I think casting is a delicate art, in many ways. You need to find the right person for a role and balance them against the people they’ll be working with, mixing ages and looks and sensibilities. It gets even more complicated when you consider the old studio system; who’s fighting with who and who’s in favor with the studio and who does the director want to work with this year? We can’t have A overshadow B and oh yes C is in line for a better role after taking that supporting role last year. Looking at all of that, even before you get to the performances, I want to start with how A Letter To Three Wives is a triumph of casting. Here you have Jeanne Crain, Linda Darnell and Ann Sothern, all damn fine performers but for the most part not huge stars of the sat, and they’re wonderfully balanced against each other in this tale of marital strife and sisterhood.
Three Wives starts as the three of them, all wives of successful men of the community (as the unseen female narrator describes it, a town 25 minutes from The City by train, with its own Main Street but not Broadway or Wall Street), all of them women of the country-club set of the day, are about to head out on a day trip and picnic for underprivileged children. Suddenly, a bike messenger arrives and delivers to the three of them a letter from the previously seen (and our narrator) Addie Ross. She informs them that she has left town suddenly and most importantly, she has run off with one of their husbands.
Naturally, the letter doesn’t bother to say which one.
Here is where I’m going to go a little vague because, even though this movie is 70 years old this year, I feel like it’s never been as seen as much as it should have. It won best director and screenplay for Joseph L. Mankiewicz, wins which he would repeat the next year with All About Eve, and that movie I think has overshadowed Three Wives over the years. That letter lands among the three wives like a grenade and while they initially dismiss the letter as Addie, supposedly the epitome of women in town, just playing a mean trick on them they spend their day on the trip speculating in their memories about Addie and how she’s been a figure in each of their husband’s lives.
Deborah (Jeanne Crain), the one woman not from the town who came as a war bride after she and her husband Brad (Jeffrey Lynn) met in the Navy has to deal with her insecurities of being a former farm girl who still feels like her friends can smell the cowpats. Rita (Ann Sothern) has to deal with an overbearing boss at her radio play job and the very 1949 problem of how she makes more money than her husband George, a schoolteacher (Kirk Douglas, as far as I can tell the last main cast member still alive as of 2019). Lora Mae (Linda Darnell) is from the wrong side of the tracks (literally; there is a great visual gag in her flashback of their little home shaking back and forth as a train goes by) who has married an older, wealthy man (Paul Douglas) and neither of them are 100% sure of just how real their relationship is. All of them have to deal with the shadow of Addie, that lady of the town who for many of them is an epitome, for some of them a curse and who looms over all of them as someone who had known their husbands for forever and their is just a small, poisonous seed of a doubt as to whether their husband is the one who has run off.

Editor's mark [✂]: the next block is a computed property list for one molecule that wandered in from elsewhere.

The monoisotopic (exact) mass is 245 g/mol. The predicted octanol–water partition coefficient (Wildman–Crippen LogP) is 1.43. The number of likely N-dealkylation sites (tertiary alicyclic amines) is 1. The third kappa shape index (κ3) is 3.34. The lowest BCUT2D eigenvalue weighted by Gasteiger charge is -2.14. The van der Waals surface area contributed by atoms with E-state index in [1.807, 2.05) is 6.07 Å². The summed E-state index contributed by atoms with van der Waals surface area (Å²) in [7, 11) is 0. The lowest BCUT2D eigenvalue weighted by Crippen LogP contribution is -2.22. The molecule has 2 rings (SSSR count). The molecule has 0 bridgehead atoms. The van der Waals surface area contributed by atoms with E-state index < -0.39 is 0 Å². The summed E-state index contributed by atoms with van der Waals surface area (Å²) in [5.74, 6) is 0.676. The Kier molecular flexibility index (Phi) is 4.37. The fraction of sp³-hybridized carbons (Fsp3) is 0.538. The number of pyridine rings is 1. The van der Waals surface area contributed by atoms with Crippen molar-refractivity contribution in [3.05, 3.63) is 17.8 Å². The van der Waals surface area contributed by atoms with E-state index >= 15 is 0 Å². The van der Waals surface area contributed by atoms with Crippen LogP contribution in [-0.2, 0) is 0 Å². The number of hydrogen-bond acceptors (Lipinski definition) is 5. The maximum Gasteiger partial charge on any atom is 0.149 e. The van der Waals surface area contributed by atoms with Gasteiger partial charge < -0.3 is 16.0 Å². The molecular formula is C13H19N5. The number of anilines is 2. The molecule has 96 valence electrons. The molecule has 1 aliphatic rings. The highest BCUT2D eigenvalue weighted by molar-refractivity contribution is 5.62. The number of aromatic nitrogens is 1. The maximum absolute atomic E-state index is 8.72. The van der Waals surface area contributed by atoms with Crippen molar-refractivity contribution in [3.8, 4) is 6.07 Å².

As I noted, this movie came out a year before All About Eve and in many ways the movies complement each other. This is in a lot of ways funnier and not with the acid bite of Eve, but it’s never naive. For instance, it’s very much worth watching a flashback scene where Rita is working very hard to get a dinner party for her boss right and seeing how it ties into the trope of Keeping Up With The Joneses, or a later reflection on such things in Douglas Sirk and John Updike and Richard Yates. (Yes, this is very much a white people movie.) The movie doesn’t ignore the dark side of what would become known as the suburbs (I imagine at this time they would still be called bedroom communities) but interestingly doesn’t wallow in that.
That final note of why, I think it doesn’t wallow in it ties into what I would love to know about the script writing process for this movie. Joseph L. Mankiewicz has the sole credit and Oscar with the Academy for this movie, but many sources also credit Vera Caspary, the author of the fantastic novel Laura. That’s a novel with several, shifting viewpoints and also revolves around interesting, independent women who struggle with their place in modern society. I’ve read Laura twice and if you asked me to choose I would 100% guess that the shooting script for Three Wives is mostly Caspary. It fits her style and sensibilities and like Three Wives, her work should not be overshadowed.
So, you may be wondering…who ran off with Addie? Well you know what, I’m not telling you. Google it if you like, but this is one movie where you should absolutely pick it up and see what happens for yourself (there is an excellent blu-ray that highlights the cinematography by Arthur Miller). Let’s just say the answer may surprise you and for that matter is interestingly ambiguous (is Addie screwing with everyone, for instance?) 1949 is a damn good movie for film and I love that we have this weird little piece, just nasty enough but also warmly humanist enough that it reminds me just a bit of Jonathan Demme.